The Full Wiki

More info on Jim Eason

Jim Eason: Wikis


Note: Many of our articles have direct quotes from sources you can cite, within the Wikipedia article! This article doesn't yet, but we're working on it! See more info or our list of citable articles.


From Wikipedia, the free encyclopedia

Jim Eason as Omar, with a dancer, in the 1983 Capuchino Community Theatre production of Kismet (Robert E. Nylund)

Jim Eason is a talk radio pioneer who hosted broadcasts from 1966 to 2000 in the San Francisco Bay Area. Jim always ended his talk shows with the catchphrase "Do what you can, but behave yourself". His early 1970s theme was Herbie Mann's "Hold On, I'm Coming". In the 90's he changed his theme to the Dave Brubeck/Paul Desmond jazz classic "Take Five".


James H. Eason Jr. was born Dec. 26, 1935 in Burlington, NC, and attended schools in Graham, NC, and Glade Valley, NC, as well as one year at Edwards Military Academy. Jim studied at Piedmont Bible College in Winston Salem, NC for a year before joining the Air Force in 1954. Eason was an Air Force weatherman at Sidi Slimane and Nouasseur Air Base from 1955 to 1956, and in Greenland in 1960.

Following nine years (1954-1963) in the USAF as a meteorologist, Jim came to the San Francisco Bay Area and attended San Francisco State University, majoring in Radio and Television. During this time he met and married his wife Barbara, with whom he has two children.

Radio career

From 1966 to 1967, Eason created and hosted "Testing 1-2-3" a call-in game show on KCBS. In 1969, he joined KGO as a weekend talk show host after KCBS went to an all news format.

In 1970, Eason became a week night talk show host at KGO. He moved to weekday afternoons in 1973, frequently interviewing visiting entertainers, authors, and public figures.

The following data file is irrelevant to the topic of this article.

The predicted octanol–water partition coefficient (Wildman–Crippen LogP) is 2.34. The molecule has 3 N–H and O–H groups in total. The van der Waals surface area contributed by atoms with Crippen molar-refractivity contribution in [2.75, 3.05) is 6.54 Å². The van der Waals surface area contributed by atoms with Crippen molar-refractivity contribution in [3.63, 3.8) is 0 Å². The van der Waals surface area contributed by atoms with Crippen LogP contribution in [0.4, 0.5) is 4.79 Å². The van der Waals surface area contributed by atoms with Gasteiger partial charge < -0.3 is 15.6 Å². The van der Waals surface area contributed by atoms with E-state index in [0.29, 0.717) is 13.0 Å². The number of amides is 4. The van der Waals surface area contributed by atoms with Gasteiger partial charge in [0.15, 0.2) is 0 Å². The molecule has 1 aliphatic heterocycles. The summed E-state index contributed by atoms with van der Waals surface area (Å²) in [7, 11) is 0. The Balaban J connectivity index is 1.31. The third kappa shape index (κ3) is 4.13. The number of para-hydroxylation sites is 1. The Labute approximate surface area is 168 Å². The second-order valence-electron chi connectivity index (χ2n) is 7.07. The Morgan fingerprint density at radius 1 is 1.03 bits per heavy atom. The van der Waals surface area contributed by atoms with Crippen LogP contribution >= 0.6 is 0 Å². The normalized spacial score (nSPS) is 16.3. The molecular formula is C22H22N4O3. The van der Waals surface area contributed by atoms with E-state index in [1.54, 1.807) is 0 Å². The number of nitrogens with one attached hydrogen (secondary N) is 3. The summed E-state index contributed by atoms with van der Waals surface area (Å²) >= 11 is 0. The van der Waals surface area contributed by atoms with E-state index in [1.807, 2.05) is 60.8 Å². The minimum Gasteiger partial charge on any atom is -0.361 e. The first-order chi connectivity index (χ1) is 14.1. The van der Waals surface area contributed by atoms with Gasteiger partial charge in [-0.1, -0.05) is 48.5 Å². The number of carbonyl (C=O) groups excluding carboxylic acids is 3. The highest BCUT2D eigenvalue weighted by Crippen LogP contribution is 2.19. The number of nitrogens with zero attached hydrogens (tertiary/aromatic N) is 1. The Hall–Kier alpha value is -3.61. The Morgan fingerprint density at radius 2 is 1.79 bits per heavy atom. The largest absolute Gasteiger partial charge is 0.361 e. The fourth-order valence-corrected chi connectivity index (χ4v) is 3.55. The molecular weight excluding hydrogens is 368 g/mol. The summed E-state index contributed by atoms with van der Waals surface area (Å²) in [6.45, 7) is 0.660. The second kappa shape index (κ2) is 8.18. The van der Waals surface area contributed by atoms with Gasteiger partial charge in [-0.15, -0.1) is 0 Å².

In 1983, Eason portrayed poet Omar Khayam in the Capuchino Community Theatre production of Kismet, which was directed by Jack Brooks (1935-1984), director, actor, singer, arts critic, and host of a Saturday morning KGO program.

A longtime resident of the San Francisco area, Eason moved to Asheville, North Carolina in 1993, where he broadcast his KGO talk show via high speed connection from his home studio. He was one of the first to do this type of remote broadcast on a regular basis.

In 1996, Eason moved his talk show to KGO's more conservative sister station KSFO, while continuing to broadcast from his home studio in Asheville, NC.

Throughout his long talk show career, Eason's show always ranked #1 for the afternoon time slot of 2pm to 5pm, then 2pm to 4pm.

Eason quit KSFO radio due to a "philosophical" conflict with management in 2000, which marked his official retirement from broadcasting. [1] Ironically, KSFO had been his first SF Bay Area radio broadcast gig, when he hosted one of their "Records at Random" show in 1963.

Eason and his wife Barbara returned to Northern California in 2003 to live nearer family, but he still considers himself a "Tarheel" through and through.

External links

Got something to say? Make a comment.
Your name
Your email address